The Hague University sports complex. The building seen is not one big futbol field but instead many different athletic spaces for exercise.
Old-fashioned windmill located in Loosduinen. Majestically standing erect against a stormy backdrop.
Location of Parkpop. Occurred last Sunday. Big music festival with some of the top European bands/artists.
Kerosene heat generator that originally was used in Florida to keep crops from freezing at night. Later, it was found that this releases CO2 which is a key component in growing crops in a greenhouse setting.

-Basil Rodts

The Netherlands as a Food Exporter

Using advanced greenhouse technologies to increase food production

Today, on our way to Priva headquarters, we got a good look at the agricultural area just outside of The Hague. The area consisted mostly of large greenhouses, with some areas for livestock to graze as well. The soil in this part of the country is not very good for growing crops, and the climate does not allow for production year round. The Netherlands has worked to solve those problems through the use of advanced greenhouse technologies, such as the systems offered by Priva. Greenhouses and advanced climate control systems allow growers to control every aspect of the growing process, from humidity and temperature to carbon dioxide concentration. This creates the conditions for much higher crop yields than conventional farming tactics, and allowed The Netherlands to become a huge exporter of food and agricultural products.

Students bike along a canal on the way to Priva headquarters. Even outside of the city, the bicycle infrastructure is quite extensive.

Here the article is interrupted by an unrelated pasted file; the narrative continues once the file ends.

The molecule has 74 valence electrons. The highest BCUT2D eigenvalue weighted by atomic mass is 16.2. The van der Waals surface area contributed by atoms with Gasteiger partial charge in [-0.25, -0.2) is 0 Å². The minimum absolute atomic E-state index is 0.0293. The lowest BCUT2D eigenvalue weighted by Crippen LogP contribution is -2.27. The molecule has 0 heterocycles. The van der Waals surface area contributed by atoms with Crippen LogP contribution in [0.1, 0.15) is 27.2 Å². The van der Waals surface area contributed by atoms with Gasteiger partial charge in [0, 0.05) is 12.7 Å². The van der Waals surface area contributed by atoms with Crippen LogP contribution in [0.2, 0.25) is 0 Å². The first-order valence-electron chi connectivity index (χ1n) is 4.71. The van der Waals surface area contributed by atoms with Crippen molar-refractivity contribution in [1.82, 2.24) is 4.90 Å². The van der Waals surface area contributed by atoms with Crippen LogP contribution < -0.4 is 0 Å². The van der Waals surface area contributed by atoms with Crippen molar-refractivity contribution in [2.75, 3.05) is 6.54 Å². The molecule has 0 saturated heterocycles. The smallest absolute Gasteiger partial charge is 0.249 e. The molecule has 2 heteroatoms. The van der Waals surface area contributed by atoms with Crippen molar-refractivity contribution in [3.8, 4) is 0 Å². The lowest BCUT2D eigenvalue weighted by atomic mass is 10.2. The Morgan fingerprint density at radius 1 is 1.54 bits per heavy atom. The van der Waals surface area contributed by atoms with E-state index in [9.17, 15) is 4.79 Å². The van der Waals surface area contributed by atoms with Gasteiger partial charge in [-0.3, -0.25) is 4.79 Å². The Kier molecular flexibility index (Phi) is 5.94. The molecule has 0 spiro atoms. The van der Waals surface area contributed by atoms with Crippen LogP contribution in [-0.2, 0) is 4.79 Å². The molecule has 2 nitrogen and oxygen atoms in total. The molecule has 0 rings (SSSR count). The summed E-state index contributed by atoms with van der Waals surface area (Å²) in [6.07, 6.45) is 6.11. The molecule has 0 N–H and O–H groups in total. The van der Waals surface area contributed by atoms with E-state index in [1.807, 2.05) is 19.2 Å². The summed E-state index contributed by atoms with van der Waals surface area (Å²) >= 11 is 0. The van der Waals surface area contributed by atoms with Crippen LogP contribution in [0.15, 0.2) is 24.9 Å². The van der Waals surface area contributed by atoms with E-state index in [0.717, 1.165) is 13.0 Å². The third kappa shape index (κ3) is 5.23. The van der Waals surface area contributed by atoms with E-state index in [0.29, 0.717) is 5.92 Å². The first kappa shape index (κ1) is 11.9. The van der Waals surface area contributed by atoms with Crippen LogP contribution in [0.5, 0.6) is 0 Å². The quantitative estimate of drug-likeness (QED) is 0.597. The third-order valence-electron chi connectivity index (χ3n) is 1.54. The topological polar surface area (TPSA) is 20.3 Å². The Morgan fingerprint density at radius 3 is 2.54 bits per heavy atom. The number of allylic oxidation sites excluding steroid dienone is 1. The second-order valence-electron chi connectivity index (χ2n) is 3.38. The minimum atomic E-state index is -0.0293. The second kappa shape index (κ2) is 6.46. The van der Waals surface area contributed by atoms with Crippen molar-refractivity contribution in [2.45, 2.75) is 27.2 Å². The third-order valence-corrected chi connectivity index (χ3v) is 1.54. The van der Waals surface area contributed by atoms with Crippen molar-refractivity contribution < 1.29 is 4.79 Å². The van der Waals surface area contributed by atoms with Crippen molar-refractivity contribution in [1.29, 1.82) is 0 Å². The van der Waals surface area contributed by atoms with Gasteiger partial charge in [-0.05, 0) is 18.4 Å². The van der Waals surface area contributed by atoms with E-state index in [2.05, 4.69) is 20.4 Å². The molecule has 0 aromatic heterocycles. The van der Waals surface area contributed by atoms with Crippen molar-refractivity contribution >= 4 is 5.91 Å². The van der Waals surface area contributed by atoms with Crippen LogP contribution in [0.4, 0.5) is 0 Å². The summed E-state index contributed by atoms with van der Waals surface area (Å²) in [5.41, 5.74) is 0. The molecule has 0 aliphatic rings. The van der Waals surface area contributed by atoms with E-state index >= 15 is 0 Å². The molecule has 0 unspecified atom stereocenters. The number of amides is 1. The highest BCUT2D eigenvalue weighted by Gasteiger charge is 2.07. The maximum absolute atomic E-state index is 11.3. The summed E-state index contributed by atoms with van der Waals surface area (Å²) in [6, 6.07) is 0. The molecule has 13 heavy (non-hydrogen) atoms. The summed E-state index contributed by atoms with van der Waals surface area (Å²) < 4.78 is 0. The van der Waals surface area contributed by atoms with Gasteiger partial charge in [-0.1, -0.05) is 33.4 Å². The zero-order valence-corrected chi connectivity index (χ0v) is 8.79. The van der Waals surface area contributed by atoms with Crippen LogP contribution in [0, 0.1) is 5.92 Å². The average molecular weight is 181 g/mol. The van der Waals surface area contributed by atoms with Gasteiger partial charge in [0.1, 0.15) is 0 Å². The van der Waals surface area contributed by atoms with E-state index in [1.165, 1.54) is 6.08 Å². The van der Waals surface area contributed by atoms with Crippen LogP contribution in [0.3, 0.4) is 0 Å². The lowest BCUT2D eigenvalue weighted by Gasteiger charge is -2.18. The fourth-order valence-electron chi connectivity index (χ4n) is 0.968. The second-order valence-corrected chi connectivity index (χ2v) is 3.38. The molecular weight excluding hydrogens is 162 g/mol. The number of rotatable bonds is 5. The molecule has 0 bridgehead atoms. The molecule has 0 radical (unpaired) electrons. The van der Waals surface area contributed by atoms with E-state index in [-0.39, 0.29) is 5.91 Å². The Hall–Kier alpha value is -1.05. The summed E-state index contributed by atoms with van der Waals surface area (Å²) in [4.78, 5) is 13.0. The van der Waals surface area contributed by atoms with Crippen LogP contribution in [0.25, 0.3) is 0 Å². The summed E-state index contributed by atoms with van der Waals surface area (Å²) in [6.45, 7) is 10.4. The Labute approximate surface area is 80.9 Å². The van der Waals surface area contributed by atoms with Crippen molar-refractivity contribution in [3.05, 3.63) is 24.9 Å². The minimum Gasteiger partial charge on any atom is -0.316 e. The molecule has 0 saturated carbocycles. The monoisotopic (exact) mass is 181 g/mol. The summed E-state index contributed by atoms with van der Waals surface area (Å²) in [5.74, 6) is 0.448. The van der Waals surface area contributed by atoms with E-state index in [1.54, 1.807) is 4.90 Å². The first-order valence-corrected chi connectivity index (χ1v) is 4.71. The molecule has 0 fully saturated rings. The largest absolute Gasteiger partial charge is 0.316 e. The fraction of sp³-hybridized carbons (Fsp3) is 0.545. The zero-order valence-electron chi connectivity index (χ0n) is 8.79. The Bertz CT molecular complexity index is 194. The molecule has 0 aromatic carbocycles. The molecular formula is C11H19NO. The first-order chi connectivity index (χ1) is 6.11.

On the way to Priva, we passed through an area with a lot of greenhouses. Advanced greenhouse technologies helped The Netherlands become the second largest exporter of agricultural products in the world.

In fact, The Netherlands is the second largest exporter of food products in the world, second only to the United States. In 2016, the country exported a record 94 billion euros worth of agricultural products, according to the government website. Of that, the top exported agricultural product was materials and technology, which accounted for 9.4% of exports. A large part of the exports in this category are Priva products, as well as products from KOBA, one of the largest greenhouse builders in the world.

This building is where local food producers bring their products to auction. It is also one of the largest buildings in the world by square footage.
Cows graze in a field next to the bike path. This was a very common sight in the area with the greenhouses.

Global food security will become a much bigger problem in the coming years as the world population continues to grow and the effects of climate change become more pronounced. The world will have to continue to shift away from conventional farming techniques and towards more sophisticated farming techniques such as greenhouses or vertical farming. These methods use resources such as water much more efficiently, and produce higher crop yields. High-tech farming in greenhouses will play a large role in food production in the near future, and Dutch companies will likely continue to dominate the market for both greenhouses and advanced climate control systems.

This is the entrance to a public orchard just outside of The Hague. The orchard is part of a park, and when the fruit is ripe, citizens can come pick apples and pears for free.
Houseboats are a common sight in the canals of The Hague and other Dutch cities. This one in particular has solar panels on the roof.

-Eric Fitch

SICK and the Solar Info Center